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How to Get More Amazon Product Reviews | FBAforward

How to Get More Amazon Product Reviews

How to Get More Amazon Product Reviews

This is a guest post written by Skubana. Skubana is an all in one inventory management system for online merchants that unifies and automates omni channel operations after the checkout.

If you’re selling a product on Amazon, more reviews are something that you automatically wish for. You might associate it with higher product satisfaction and an increase in revenue. Who can say no to a good thing? The notion that more reviews result in an uptick in revenue isn’t mere hearsay.

A Harvard Business School study found that each additional ratings star on Yelp increased revenues by 5 to 9%. Customers trust online reviews as much as they trust personal recommendations, say from friends.

The cherry goes to millennials, who make the most purchases online. They say that they trust user-generated media 50% more than other media, which also includes reviews.

User reviews cement gaps that the product description or images weren’t able to provide. And, additionally, appear more trustworthy. This supplementary information relating to product usage, warranty periods, support staff behavior, and delivery times raise customer confidence making purchases much more likely.

This is especially true for higher-priced products. A year-long study on one retailer— Hammacher Schlemmer revealed that once customers start posting reviews, they have a higher conversion rate impact on higher priced products than lower priced products. Reviews affect decision making on higher priced products to the tune of 380% and just 190% for lower priced products.

Reviews drive conversions online. So how do you get more reviews? In this post we’ll be looking at both direct and indirect ways to get more reviews.

Start by Asking

A very good friend of mine once approached a few good girls to finally have a crack at understanding why they go out with boys who they know will ultimately dump them—the usual suspects— junkies, high-school dropouts, and ones involved in petty crimes. The reply — the good ones never asked.

You may not be getting as many reviews as you need, probably because you’re not asking for any.

I did an experiment on my Freelancer profile where I asked customers to leave a review. This message usually occupied the bottom of the delivery email. Eight times out of 10, they left one. Comparatively when I didn’t ask for a review, only 4 or 5 out of 10 purchasers bothered writing a review.

Asking for customer reviews isn’t rocket science. Amazon automatically sends emails requesting feedback shortly after purchase. Here’s an example for the same:

There are also third-party tools like JumpSend, Feedback Genius, AMZFinder, and others that help you with the process.

How long should you wait until you send the email? — Immediately after? Three days? Five days? Guidelines from Power Reviews dictate the following wait periods for feedback emails:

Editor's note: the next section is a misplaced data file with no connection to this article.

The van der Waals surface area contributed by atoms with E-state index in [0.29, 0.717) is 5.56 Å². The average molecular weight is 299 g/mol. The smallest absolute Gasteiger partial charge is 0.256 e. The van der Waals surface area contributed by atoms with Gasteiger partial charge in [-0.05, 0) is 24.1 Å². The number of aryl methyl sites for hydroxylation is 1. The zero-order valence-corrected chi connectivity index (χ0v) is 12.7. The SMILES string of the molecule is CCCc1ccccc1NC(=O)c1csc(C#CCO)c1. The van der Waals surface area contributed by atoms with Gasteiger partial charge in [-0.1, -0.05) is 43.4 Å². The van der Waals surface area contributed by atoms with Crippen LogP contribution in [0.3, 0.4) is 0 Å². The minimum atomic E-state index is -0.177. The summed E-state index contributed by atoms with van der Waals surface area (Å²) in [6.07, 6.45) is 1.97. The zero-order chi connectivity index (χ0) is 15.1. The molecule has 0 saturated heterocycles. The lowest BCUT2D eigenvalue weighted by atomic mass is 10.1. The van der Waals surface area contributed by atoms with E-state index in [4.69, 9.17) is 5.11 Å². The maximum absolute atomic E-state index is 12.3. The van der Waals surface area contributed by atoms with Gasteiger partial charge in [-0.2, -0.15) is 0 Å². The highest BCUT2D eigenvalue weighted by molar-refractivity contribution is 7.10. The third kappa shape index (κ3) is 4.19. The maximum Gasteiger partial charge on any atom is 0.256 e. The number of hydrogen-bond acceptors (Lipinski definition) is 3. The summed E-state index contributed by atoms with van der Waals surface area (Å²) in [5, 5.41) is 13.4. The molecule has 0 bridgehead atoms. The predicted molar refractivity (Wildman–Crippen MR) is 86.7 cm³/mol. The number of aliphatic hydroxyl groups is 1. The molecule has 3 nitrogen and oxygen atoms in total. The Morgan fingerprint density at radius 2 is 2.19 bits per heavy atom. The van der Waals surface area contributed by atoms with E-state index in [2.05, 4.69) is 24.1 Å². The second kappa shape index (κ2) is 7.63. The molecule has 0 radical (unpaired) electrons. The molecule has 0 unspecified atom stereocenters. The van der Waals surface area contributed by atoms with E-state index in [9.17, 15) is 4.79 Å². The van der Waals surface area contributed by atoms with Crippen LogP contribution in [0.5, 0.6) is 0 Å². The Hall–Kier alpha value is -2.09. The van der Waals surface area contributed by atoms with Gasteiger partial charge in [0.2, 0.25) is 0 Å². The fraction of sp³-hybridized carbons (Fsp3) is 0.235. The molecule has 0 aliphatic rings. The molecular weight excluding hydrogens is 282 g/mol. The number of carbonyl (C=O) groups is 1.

For hard goods like washing machines or refrigerators.

In such cases it’s recommended the product review email be sent 21 days after the item’s been purchased.

First there’s the shipping time, followed by the fact that such goods tend to be used only a few times and the customer won’t have acquainted himself with the product if an email asking for a review is sent too early. Instead, allow the customer to become acquainted with the product and thus be more inclined to leave a review.

For perishables like flowers and groceries or snacks

It’s recommended that the review email be sent within 14 days, so that the customer doesn’t forget about what the product tasted or felt like.

For soft goods like clothing

Even in this case the recommended period is 14 days. Other best practices include subject line personalization. Data from Aberdeen reveals that personalized emails improve conversions by 10%. They also improve transaction rates. Personalization is as simple an act as automatically including the receiver’s first name within the subject line body.

Up the Ante on Customer Support

There are several things over which we’ve little to no control. You cannot prevent problems from happening when shipping things. In business you cannot prevent unforeseen circumstances, but there are certain things right under your thumb. Customer service is one such thing.

While unmet shipping times can always be a hassle for the customer, it’s not going to prevent them from making further purchases from your brand. Bad customer service however can however result loss of loyalty.

What does good customer service not entail? Delays in getting back to customers about questions they have. Other than that rude behavior from customer-facing staff could be problematic. Bad customer service also extends to how you write your product descriptions. Descriptions that’re too lofty and build up customer expectations but fail to stay true to any of them can result in dissatisfied customers who can be a pain to deal with. This will only increase the burden on support staff while increasing the number of returns and decreasing retention.